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**** Speech by Hon. Peter O’Neill CMG MP Prime Minister of Papua New Guinea At the National Leaders’ Summit “2015 - A Defining Year for Papua New Guinea” 5 February 2015 Gateway Hotel, Port Moresby ****
February 5, 2015
Deputy Prime Minister, Honourable Leo Dion,
Ministers of State,
Governors of provinces,
Members of Parliament,
Heads and CEOs of Government Agencies,
Partners from the Private Sector, especially Mr. Andrew Barry, the new ExxonMobile PNG Managing Director, and the Managing Director for Oilsearch, Mr. Peter Botton,
all the other people from the private sector,
Distinguished Ladies and Gentlemen.
Good Morning to each and every one of you.
It is once again a privilege to address, the National Leaders Summit today.
I welcome all leaders, both political leaders and public service leaders from across the nation for this meeting here today which is happening at a very critical and challenging time in our national history.
2015 will be a defining year for Papua New Guinea.
2015 is a year when our national economy will reach a new level of growth and development, despite some strong headwinds from the global economy.
2015 will also be the year when we host significant regional events including the Pacific Games and Pacific Islands Leaders’ Forum.
In 2015 we will celebrate 40 years of our nationhood.
And 2015 is also a year where the core policy areas of our Government, such as free education, better health care, stronger law and order, better infrastructure and stronger economy will take much deeper root around our nation.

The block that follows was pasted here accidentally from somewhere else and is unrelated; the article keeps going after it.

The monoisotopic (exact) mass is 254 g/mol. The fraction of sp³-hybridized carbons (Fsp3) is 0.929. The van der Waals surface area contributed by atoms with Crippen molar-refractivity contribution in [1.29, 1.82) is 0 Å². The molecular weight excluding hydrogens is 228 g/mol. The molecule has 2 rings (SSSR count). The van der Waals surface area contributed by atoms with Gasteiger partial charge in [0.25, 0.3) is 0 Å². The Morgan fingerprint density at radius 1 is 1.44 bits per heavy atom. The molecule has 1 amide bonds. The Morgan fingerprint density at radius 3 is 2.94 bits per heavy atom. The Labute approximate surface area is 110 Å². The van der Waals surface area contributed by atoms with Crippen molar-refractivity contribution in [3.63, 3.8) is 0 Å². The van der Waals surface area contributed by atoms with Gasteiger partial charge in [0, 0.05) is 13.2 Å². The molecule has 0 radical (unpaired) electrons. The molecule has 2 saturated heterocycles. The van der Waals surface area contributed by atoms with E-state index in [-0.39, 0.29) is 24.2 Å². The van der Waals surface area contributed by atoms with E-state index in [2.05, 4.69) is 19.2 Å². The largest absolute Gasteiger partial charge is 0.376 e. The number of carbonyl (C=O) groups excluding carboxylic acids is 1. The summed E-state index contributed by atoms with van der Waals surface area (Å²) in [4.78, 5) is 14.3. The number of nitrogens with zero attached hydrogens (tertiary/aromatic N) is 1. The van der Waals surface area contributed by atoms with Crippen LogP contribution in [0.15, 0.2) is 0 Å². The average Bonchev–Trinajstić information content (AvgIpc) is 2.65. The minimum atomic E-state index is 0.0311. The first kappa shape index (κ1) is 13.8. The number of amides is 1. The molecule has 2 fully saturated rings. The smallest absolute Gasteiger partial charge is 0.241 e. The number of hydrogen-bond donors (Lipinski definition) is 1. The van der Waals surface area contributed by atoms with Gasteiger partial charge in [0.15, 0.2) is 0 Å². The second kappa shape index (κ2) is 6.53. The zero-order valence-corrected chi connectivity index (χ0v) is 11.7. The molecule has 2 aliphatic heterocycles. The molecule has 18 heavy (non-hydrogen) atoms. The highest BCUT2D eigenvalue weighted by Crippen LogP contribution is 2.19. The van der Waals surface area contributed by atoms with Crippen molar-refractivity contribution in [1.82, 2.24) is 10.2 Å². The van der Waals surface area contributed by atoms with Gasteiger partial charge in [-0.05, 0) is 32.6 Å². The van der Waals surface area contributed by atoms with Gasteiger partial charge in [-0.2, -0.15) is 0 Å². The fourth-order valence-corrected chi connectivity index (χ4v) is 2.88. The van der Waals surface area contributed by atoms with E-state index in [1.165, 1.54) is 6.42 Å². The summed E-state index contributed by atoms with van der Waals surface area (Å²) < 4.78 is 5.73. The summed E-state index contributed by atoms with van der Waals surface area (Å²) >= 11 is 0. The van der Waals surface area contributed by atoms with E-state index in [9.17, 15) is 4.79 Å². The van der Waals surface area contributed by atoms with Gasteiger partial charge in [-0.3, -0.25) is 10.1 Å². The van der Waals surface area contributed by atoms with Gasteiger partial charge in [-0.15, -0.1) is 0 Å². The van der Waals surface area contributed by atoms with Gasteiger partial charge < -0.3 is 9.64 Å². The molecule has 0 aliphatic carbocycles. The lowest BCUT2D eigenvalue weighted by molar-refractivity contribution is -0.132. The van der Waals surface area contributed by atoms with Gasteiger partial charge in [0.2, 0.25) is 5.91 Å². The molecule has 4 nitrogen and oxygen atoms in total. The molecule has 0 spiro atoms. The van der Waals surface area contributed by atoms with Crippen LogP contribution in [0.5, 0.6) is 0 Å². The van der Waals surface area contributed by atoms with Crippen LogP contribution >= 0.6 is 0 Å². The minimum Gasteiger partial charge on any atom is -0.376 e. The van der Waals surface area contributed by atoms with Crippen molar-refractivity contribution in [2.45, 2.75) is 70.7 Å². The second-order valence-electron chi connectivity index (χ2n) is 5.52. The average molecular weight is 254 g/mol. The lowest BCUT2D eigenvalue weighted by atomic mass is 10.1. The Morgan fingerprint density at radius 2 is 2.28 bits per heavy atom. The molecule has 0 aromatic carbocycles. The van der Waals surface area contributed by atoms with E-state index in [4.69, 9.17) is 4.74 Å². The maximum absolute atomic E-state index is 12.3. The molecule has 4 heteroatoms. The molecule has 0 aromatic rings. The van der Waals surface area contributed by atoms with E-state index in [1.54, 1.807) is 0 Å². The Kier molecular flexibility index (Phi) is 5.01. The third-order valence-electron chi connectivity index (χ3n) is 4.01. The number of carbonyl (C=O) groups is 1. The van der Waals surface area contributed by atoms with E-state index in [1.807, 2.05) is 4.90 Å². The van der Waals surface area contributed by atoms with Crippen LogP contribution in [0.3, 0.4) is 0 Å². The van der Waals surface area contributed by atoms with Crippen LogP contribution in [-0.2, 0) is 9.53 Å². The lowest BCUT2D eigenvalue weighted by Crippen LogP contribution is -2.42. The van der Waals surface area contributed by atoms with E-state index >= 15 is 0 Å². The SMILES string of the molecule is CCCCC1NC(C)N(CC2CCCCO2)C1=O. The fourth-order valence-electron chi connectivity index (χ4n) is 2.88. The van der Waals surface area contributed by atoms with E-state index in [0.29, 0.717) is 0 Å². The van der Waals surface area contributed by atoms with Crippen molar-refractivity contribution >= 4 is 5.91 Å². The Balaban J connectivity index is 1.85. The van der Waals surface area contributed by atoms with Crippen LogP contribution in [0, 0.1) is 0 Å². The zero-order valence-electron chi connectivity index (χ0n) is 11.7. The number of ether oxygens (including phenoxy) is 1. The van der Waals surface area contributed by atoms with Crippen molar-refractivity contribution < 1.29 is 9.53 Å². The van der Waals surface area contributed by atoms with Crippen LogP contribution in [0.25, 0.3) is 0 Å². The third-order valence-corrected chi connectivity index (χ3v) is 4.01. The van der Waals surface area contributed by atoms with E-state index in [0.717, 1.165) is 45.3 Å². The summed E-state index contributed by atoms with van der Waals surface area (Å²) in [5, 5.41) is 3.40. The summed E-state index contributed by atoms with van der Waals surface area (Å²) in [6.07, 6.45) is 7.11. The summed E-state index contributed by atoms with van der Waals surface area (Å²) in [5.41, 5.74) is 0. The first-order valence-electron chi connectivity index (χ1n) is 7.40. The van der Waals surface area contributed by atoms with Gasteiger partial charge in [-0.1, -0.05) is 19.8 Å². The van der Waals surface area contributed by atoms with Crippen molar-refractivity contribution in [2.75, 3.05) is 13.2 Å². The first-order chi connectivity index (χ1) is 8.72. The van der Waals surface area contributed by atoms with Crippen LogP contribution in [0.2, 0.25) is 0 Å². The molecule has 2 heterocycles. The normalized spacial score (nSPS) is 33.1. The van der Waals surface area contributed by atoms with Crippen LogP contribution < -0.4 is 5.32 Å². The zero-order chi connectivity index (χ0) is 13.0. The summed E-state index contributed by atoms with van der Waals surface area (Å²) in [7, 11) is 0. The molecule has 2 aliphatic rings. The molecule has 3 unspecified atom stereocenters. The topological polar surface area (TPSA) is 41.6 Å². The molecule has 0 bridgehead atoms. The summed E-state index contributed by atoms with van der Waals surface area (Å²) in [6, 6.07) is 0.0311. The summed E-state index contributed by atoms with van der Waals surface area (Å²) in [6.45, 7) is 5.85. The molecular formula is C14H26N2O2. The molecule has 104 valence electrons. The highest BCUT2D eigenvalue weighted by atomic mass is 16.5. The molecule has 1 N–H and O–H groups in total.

Distinguished Leaders, everyone in this room has been a part of the change that is transforming our country.
We have been a part of the massive rollout of infrastructure around the nation, from large infrastructure projects such as the Lae Tidal Basin, the Kookaburra flyover in Port Moresby, through to the construction of new classrooms, bridges, jetties and airports in rural locations around the country.
We have been a part of the expansion of our free education program that has placed more than two million children in schools – what a tremendous boost that will be for our nation as these children grow and enter the workforce.
We have been a part of the delivery of universal healthcare and the upgrade of many hospitals and many housing programs around our nation that are saving lives and keeping families together.
We have been a part of the improvement of law and order that has come from an improving economy, and very importantly, from a better resourcing and a more structured approach to policing, correctional services and the justice sector in our country.
We have been part of a team that is building a strong economy, growing at a steady rate over the years.
Certainly, my fellow Leaders, we have a lot more work to do in each of these areas, but we are on the right track. There is a clear sense of direction because we have clear achievable policies.
Our officials will give us a more detailed account of the work we have done as government at various stages over the past few years.
Today the will present those issues.
But I want to take this opportunity today to make a few comments on a range of issues, both domestic and international scene that is very much central to our Government’s agenda.
In doing so, there is one critical theme that we must keep in mind today – we must, more than ever, work together for the good of our country. Working together, we can meet the challenges that lie ahead of us, and working together we will secure the future of our country, and our people.
We need to work together to deliver good government at all levels – that is at national, provincial and district levels. We must deliver services to our people that is fair, transparent, and accountable.
Before I come back to the ‘good government’ challenges, let me make some observations on the international scene.
AN UNCERTAIN AND DIFFICULT WORLD SCENE
We have seen in recent months, in our neighbour, Australia, and in one of our friends, France, terrorism at its worst.